People don’t just wake up one day and decide to file for bankruptcy. It usually takes years of accumulating debt that, no matter how hard you try, you can’t pay off. Fortunately, declaring bankruptcy can provide you with a clean slate so you’re no longer being burdened by piles of bills and harassing creditors.
However, just because you file for bankruptcy doesn’t always mean that you’re completely debt-free. Read on to learn more about the different types of bankruptcy options you have and which debts can’t be discharged when you file.
Choosing the Right Type of Bankruptcy
When you’re considering filing for bankruptcy, there are a couple of different options you can choose from. Often, your bankruptcy will fall into one of the following categories:
- Chapter 13 – If you’re looking into Chapter 13, it’s probably because you want to repay your creditors and retain possession of your belongings. Here, you’ll develop a repayment plan that will allow you to repay your debts within three to five years.
- Chapter 11 – In a Chapter 11 declaration, you’ll follow nearly the exact same steps as you would in a Chapter 13 except that those filing Chapter 11 are typically business owners who want to remain open while they repay their debts.
- Chapter 7 – When people think of bankruptcy, they typically think of selling everything they own to become debt-free. This is partly true; if you file for Chapter 7, all of your assets will be liquidated. The funds raised from that sale can repay your creditors. Once you’ve sold your assets, your remaining debts will be discharged.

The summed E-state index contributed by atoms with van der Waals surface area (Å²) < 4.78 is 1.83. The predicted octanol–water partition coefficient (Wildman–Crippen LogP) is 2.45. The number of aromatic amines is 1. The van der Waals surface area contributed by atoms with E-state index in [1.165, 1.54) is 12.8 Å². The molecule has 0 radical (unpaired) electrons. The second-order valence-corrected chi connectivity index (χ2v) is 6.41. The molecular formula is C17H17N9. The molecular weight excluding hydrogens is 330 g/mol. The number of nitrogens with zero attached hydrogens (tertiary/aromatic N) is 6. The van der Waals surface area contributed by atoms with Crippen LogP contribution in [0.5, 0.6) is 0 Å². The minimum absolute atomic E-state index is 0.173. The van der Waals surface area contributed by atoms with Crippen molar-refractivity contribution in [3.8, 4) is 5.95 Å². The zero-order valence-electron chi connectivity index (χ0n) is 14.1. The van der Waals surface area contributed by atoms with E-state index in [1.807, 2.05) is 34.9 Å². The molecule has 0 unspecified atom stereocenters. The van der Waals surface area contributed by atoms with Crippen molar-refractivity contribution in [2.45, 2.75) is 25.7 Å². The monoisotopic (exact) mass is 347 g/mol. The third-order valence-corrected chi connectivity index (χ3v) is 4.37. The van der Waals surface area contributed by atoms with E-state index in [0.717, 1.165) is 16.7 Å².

If you aren’t sure which type of bankruptcy applies to your case, your attorney can discuss your debts and hopes for the future with you to determine the best option. Once you declare bankruptcy, your creditors will be required to cease all attempts to collect your debts so you can focus on moving forward with your bankruptcy plan.
Debts That Cannot Be Discharged When You Declare Bankruptcy
It’s easy to assume that every debt you have will be discharged once you complete your bankruptcy plan. This is a misconception that can cost you dearly if you don’t plan for certain remaining debts.
For example, you will not be able to discharge child support or alimony payments, student loans, tax debts, and any fines or debts you incurred due to a crime you committed, or if you caused an injury or death due to drunk driving.
A special note regarding student loan discharge: It is very common for individuals to believe that they cannot discharge their student loans when they file for bankruptcy.
Fortunately, this isn’t the case. If you are hoping to get your student loans erased, whether they are federal loans or private, you’ll need a knowledgeably debt relief attorney to establish your undue financial hardship. At that point, it might be possible to get your student loan debt discharged.
Consult a Terre Haute Bankruptcy Lawyer
If you have further questions about bankruptcy, or if you are struggling under a mountain of student loan debt and need help getting them discharged, reach out to a qualified Terre Haute bankruptcy lawyer at Rowdy G. Williams Law Firm. Simply give our office a call at 1-812-232-7400 or complete the quick contact form below to schedule your obligation-free consultation today.